Fruiting Bodies by Jennifer Bieniek examines the human biological drive for procreation and narrates this cycle through a mythological journey; delineated through a multi-sensory installation. Drawing from Matthew Barney’s exploration of masculine reproductive drives in The Cremaster Cycle this installation presents an allegorical narrative of the feminine reproductive cycle as a way of extending the viewer’s experience with female biological drives by using biomorphic forms to represent the biological collective. Using narrative as a tool to shape experience, the work considers the biological, cultural, and societal implications of women as life-givers.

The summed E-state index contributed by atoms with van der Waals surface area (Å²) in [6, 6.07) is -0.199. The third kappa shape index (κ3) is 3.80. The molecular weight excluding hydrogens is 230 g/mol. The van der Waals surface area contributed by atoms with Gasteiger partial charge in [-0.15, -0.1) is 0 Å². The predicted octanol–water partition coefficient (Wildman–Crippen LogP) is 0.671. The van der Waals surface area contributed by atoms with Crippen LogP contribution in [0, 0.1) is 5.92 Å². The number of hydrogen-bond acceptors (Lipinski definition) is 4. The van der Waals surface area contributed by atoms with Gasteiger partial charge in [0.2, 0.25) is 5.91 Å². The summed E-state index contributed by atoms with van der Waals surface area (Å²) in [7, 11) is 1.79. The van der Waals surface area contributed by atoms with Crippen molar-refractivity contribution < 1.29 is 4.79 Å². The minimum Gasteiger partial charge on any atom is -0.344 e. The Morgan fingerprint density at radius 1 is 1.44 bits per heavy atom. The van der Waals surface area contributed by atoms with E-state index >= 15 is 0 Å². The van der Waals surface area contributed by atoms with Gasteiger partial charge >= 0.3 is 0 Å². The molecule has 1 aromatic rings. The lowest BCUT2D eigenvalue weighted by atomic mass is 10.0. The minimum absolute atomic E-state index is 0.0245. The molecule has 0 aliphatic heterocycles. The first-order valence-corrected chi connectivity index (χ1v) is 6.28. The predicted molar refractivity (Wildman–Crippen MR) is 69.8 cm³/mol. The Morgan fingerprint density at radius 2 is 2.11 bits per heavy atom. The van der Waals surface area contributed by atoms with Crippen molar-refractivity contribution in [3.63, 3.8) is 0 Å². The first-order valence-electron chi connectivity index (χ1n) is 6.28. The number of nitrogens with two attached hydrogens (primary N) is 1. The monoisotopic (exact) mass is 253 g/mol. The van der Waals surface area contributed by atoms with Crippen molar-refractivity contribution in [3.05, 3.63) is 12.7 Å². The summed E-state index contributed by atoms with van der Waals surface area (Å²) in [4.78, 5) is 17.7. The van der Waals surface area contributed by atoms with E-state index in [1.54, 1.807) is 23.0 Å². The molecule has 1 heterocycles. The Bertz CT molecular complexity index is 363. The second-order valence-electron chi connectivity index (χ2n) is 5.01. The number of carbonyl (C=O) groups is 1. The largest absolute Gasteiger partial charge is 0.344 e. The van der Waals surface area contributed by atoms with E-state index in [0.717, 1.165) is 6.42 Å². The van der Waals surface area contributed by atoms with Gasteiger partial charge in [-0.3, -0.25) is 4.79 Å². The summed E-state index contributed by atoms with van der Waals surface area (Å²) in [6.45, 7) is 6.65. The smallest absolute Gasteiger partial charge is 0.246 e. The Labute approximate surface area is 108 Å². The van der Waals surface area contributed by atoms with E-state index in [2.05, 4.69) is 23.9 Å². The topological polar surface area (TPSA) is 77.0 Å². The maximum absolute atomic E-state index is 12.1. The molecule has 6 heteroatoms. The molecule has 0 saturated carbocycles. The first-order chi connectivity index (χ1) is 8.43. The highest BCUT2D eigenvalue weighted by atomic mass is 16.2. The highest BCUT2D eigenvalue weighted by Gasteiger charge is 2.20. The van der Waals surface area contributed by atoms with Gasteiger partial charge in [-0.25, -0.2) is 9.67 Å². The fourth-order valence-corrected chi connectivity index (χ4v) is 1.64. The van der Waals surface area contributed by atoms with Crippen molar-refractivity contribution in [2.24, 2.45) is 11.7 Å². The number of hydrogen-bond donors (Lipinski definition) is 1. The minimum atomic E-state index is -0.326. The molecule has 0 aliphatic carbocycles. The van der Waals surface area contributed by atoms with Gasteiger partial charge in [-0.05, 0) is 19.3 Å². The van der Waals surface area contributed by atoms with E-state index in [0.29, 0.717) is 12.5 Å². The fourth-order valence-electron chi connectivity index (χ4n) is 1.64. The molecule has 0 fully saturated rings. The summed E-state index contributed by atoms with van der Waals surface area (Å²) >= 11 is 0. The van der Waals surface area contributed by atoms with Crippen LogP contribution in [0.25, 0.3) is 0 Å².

The most powerful experience in my life was the moment I became a mother. Motherhood changed my view of the past and my future, as well as my personal identity as a woman. Something much greater than “I” revealed itself and the vastness of scheme seemed beyond my comprehension. Yet, this beautiful comprehension only made the eventual loss of a pregnancy that much more difficult to cope with. My work focused on loss for some time. Loss was a difficult stage in a cycle and I longed to reach the next phase. Seeing the maternal response as a system led my new work to an examination of the biological, psychological, and cultural factors controlling the female reproductive system. Myth serves as the foundation for my Fruiting Bodies installation. By sharing this experiential installation with the viewer I hope to leave them with a different perspective of female reproductive cycles.